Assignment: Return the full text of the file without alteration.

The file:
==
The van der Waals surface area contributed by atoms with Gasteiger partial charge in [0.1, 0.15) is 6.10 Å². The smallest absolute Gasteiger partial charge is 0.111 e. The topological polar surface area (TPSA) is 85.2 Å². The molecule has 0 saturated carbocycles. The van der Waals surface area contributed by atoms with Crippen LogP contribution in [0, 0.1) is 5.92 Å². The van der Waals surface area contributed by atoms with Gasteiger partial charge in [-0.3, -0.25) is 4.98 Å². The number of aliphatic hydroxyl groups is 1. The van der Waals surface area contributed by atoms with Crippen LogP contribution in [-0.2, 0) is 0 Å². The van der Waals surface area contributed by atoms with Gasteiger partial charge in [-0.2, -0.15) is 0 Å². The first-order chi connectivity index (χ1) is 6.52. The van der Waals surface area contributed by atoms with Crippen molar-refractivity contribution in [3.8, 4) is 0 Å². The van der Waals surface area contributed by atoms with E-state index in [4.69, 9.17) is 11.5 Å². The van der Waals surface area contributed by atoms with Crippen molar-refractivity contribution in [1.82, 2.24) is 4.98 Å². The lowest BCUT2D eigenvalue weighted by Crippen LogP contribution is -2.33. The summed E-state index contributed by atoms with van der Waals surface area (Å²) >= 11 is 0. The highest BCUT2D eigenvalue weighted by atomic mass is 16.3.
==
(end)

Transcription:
The van der Waals surface area contributed by atoms with Gasteiger partial charge in [0.1, 0.15) is 6.10 Å². The smallest absolute Gasteiger partial charge is 0.111 e. The topological polar surface area (TPSA) is 85.2 Å². The molecule has 0 saturated carbocycles. The van der Waals surface area contributed by atoms with Crippen LogP contribution in [0, 0.1) is 5.92 Å². The van der Waals surface area contributed by atoms with Gasteiger partial charge in [-0.3, -0.25) is 4.98 Å². The number of aliphatic hydroxyl groups is 1. The van der Waals surface area contributed by atoms with Crippen LogP contribution in [-0.2, 0) is 0 Å². The van der Waals surface area contributed by atoms with Gasteiger partial charge in [-0.2, -0.15) is 0 Å². The first-order chi connectivity index (χ1) is 6.52. The van der Waals surface area contributed by atoms with Crippen molar-refractivity contribution in [3.8, 4) is 0 Å². The van der Waals surface area contributed by atoms with E-state index in [4.69, 9.17) is 11.5 Å². The van der Waals surface area contributed by atoms with Crippen molar-refractivity contribution in [1.82, 2.24) is 4.98 Å². The lowest BCUT2D eigenvalue weighted by Crippen LogP contribution is -2.33. The summed E-state index contributed by atoms with van der Waals surface area (Å²) >= 11 is 0. The highest BCUT2D eigenvalue weighted by atomic mass is 16.3.